Blog

Pet First Aid Care

ALLERGIC REACTIONS

Can be exhibited by facial swelling, focal areas of swelling on the body, and generalized hives.  If the swelling is focal you can attempt to treat at home with benedryl.  A dog’s dose is 1mg per pound.  If there are generalized hives or facial swelling/neck swelling, you can administer the oral benedryl and veterinary attention is necessary.  If there is focal swelling you may be able to find a stinger and remove it with tweezers.

WOUNDS

Abrasions are wounds that rough up the surface of the skin but do not penetrate to the area below the surface skin.  These can be gently cleaned with mild soap and water.  Do not use peroxide.  Peroxide kills living cells, both the good and the bad ones. It is more harsh on the good cells, which outweighs the benefits of killing off any present bacteria. Neosporin is often not preferred to use in healing wounds, as it prevents the wound from getting air exposure. There are better creams and ointments that can be used in the case of a wound.  If the wound is large enough that you feel it could benefit from wound cream, please bring your pet to the vet, as you likely need some oral medications as well.  If the wound is small, preventing your pet from licking and chewing at the wound can help it to heal quickly.  Your dog’s mouth is not clean, and will create more infection at the wound site if he/she is allowed to lick at it.  A clean and dry wound will heal nicely. If your pet has a wound that you are feeling needs to be bandaged, please make plans to see a veterinarian immediately.  Improperly placed bandages can do far more damage than leaving a wound open.  If you feel strongly that a bandage should be applied, it should be only used as a temporary measure to cover the wound until your vet is able to assess the situation.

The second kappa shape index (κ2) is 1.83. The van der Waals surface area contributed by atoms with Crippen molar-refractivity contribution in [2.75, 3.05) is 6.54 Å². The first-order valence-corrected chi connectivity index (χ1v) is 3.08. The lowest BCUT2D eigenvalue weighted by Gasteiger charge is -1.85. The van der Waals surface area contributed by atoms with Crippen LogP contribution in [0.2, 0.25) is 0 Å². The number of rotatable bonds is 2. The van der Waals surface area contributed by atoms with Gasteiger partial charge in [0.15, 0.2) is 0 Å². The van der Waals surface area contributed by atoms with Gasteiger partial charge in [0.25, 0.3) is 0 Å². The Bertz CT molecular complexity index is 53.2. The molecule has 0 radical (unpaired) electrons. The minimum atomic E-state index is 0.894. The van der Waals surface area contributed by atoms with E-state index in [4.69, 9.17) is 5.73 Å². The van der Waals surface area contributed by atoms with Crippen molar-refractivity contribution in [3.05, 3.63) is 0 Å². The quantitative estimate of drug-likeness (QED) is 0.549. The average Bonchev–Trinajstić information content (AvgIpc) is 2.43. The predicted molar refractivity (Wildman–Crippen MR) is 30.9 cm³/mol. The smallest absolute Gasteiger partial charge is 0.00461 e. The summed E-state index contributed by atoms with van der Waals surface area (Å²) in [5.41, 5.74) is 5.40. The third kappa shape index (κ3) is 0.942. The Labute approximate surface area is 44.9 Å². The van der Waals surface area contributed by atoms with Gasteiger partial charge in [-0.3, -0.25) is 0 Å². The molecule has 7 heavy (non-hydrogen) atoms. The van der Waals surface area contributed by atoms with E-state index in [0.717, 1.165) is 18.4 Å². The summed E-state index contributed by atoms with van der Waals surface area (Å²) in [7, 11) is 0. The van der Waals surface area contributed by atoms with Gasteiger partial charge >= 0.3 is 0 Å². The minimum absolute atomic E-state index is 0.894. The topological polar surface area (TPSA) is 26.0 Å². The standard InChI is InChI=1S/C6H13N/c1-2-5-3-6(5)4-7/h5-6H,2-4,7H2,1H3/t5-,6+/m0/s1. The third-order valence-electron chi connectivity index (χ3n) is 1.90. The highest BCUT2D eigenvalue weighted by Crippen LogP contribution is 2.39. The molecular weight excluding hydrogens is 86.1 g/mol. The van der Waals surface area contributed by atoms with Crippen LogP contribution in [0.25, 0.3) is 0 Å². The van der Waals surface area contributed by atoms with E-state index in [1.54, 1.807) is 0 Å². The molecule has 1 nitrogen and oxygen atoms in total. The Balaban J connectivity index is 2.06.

BROKEN BONES

If your pet has a broken bone, please be very careful handling your pet. Injured animals can be prone to lash out and attempt to bite, as they are scared and painful.  Keeping a thick blanket, a large flat board to use as a stretcher, and a loop leash handy in your trunk or in your garage can assist you in safely transporting an animal for veterinary attention.

EYE INJURIES

Always necessitate veterinary evaluation as soon as possible. Even injuries that appear minor can be much more serious than they seem.

GASTROINTESTINAL ISSUES

If your pet is vomiting, please withhold food and water for 4-6 hours.  Do not allow your pet to drink and vomit up water multiple times. This can serve to cause further dehydration.  If after the 4-6 hour break, your pet continues to vomit, it is time to seek veterinary evaluation. For diarrhea – you can change your dog to a bland diet.  This consists of boiled plain rice, and unseasoned boiled chicken or ground beef with the juice and fat removed.  This can be substituted for your dog’s meals, and should be fed three times daily.  If after two days the diarrhea is not improving or resolved, it may be time to see veterinary evaluation.

SEIZURES

If your pet has a seizure, the best thing and most difficult thing to do is not panic.  If your pet is on the couch or at the top of a staircase, and you are able to gently move them to an area that they will not fall and further hurt themselves during the seizure, then you can do that. Otherwise, allow your pet to finish their seizure before handling them.  Animals in a state of seizure are unaware of their behavior and can bite, or injure you.  They will not swallow their tongues and this should not be a concern or reason for you to attempt to handle their mouth.  They are also unaware of their surroundings, so while being close to them may feel like the right thing to do, it can put you in danger of injury.  If your dog/cat has a seizure, please have them examined by a veterinarian as soon as you are able.  If they are having multiple seizures, you need immediate and emergent veterinary attention.

HUMAN MEDICATIONS

While some human medications can definitely be given to your pet, please do so only on the direct advice of your veterinarian.  Many of the human pain medications can be toxic to your pet, even at small doses.  All of the human pain relievers have side effects in your pet, and these should be carefully considered prior to administration.  Additionally, if your pet is suffering from a particularly painful condition, the veterinary pain relievers can do a much better job of controlling your pet’s pain.  If you have already administered a dose of human medication, it can impede the ability of your pet to receive some of the veterinary medications and can make pain control more difficult.

Author: Dr. Lauren Simermeyer

Leave a Reply

Your email address will not be published. Required fields are marked *